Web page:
Around here (Southern CA) it’s usually cedar or redwood. I am currently in the middle of replacing our rotted pressure treated posts that I put in 10 years ago. This time I’m using metal Postmaster posts; hopefully those will last longer.

    As for footers, I’m not sure what you mean there. Your description seems like it might be different than what I’m used to, which is a treated 2×6 seen next to or on the ground. If they’re pressure treated (and the fence itself isn’t) , they tend to last longer than the fence wood would in that ground contact application. Otherwise you’d have an unsightly gap at the bottom. Also, it occurs to me that if there is a separate footer it can be replaced separately as needed.

  6. kdp says:

    If privacy is not a concern, you might look at using welded wire livestock panels. I did something like this (http://tiogapahandyman.com/yahoo_site_admin/assets/images/Handy_fence_002.114121436_std.jpg) to fence in my 8,000 square foot backyard. It was relatively cheap ($1,200) and went up in a weekend and a half.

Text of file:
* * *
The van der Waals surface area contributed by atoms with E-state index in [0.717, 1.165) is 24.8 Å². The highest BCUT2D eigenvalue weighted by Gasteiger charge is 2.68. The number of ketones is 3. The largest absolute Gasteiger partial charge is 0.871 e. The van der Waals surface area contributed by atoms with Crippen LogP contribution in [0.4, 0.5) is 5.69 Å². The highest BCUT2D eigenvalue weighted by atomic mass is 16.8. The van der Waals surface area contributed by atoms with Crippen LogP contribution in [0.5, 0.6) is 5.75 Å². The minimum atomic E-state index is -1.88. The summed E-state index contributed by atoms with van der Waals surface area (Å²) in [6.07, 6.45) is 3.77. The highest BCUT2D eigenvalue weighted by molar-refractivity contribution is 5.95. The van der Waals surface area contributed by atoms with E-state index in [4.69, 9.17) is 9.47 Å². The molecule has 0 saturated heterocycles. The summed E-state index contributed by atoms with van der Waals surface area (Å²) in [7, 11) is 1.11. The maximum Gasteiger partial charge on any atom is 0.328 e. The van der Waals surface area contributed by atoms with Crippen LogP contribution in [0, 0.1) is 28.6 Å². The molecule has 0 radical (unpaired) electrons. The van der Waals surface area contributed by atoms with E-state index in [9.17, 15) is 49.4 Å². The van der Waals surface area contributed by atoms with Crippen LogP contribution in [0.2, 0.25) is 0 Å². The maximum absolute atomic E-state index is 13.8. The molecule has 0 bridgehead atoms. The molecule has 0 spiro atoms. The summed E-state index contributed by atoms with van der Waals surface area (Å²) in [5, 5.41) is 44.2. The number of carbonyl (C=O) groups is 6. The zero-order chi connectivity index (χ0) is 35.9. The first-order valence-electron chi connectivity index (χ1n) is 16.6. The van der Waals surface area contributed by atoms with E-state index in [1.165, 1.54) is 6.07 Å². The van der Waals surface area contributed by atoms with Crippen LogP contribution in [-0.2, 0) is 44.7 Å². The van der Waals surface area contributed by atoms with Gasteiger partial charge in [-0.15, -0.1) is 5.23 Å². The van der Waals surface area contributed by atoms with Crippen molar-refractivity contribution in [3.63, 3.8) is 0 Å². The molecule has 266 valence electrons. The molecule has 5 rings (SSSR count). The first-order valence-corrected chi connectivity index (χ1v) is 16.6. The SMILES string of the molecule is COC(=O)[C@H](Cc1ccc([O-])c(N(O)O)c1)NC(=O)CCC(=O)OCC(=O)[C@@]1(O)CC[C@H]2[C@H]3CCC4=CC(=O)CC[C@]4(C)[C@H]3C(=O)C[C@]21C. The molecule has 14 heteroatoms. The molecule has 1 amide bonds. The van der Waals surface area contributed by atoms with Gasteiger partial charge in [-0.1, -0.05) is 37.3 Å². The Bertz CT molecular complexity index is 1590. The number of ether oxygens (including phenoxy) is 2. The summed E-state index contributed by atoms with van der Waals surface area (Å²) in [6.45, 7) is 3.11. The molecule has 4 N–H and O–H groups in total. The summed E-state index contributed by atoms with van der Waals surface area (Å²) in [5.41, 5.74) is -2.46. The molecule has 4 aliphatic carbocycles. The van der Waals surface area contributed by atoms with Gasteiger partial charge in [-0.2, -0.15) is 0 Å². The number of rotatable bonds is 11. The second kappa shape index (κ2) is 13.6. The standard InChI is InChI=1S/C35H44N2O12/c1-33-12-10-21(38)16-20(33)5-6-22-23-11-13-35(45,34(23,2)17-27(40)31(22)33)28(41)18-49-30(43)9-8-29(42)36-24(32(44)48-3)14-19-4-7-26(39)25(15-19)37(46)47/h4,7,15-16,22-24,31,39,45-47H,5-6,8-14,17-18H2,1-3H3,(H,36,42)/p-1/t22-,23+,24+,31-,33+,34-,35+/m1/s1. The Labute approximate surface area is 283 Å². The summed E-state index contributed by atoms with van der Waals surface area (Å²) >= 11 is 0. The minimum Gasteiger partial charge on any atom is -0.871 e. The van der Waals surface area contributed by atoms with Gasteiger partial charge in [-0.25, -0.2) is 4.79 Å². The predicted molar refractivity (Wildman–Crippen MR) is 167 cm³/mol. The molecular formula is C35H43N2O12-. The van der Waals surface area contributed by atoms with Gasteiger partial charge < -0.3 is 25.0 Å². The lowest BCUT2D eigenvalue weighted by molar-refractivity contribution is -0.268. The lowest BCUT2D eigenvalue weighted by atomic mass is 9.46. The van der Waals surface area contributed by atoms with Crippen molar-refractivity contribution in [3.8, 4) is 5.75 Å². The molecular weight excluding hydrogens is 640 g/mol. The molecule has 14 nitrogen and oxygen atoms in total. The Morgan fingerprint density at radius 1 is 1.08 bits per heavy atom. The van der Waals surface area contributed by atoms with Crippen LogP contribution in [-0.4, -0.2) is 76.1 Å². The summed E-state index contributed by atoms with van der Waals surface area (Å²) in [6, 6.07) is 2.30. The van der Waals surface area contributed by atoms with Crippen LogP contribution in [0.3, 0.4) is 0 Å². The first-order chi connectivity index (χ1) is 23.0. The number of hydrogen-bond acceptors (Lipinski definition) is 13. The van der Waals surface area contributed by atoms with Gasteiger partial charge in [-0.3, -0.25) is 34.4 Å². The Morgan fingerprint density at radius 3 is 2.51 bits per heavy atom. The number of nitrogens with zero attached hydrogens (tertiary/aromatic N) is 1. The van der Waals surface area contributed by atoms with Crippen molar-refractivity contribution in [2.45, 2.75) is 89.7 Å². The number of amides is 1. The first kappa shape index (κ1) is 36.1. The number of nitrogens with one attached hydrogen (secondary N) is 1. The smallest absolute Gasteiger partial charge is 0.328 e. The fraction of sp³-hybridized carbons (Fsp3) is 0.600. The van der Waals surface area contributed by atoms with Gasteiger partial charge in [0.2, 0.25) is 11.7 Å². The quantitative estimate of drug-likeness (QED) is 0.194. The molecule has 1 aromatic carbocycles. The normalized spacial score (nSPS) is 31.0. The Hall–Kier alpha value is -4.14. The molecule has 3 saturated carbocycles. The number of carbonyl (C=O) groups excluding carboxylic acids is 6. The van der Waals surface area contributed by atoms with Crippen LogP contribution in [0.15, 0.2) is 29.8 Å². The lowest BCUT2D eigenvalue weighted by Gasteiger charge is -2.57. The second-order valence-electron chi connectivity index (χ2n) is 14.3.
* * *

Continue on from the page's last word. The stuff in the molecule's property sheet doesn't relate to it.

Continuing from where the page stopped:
7. browndog77 says:

    Chain-link fencing is really durable, fairly easy to install, and can be adapted to privacy use in various ways. It isn’t cheap, but you likely won’t be replacing it in your lifetime either, with a bit of maintenance.

  8. Mike47 says:

    Ten-foot galvanized steel pipe posts set 3 feet in concrete, Simpson brackets, 2×4’s spanning the posts in both flat and edge configuration (3 per panel), deck screws, dog-ear cedar boards. The posts will outlast the wood. Left 1″ gap under boards to discourage termites.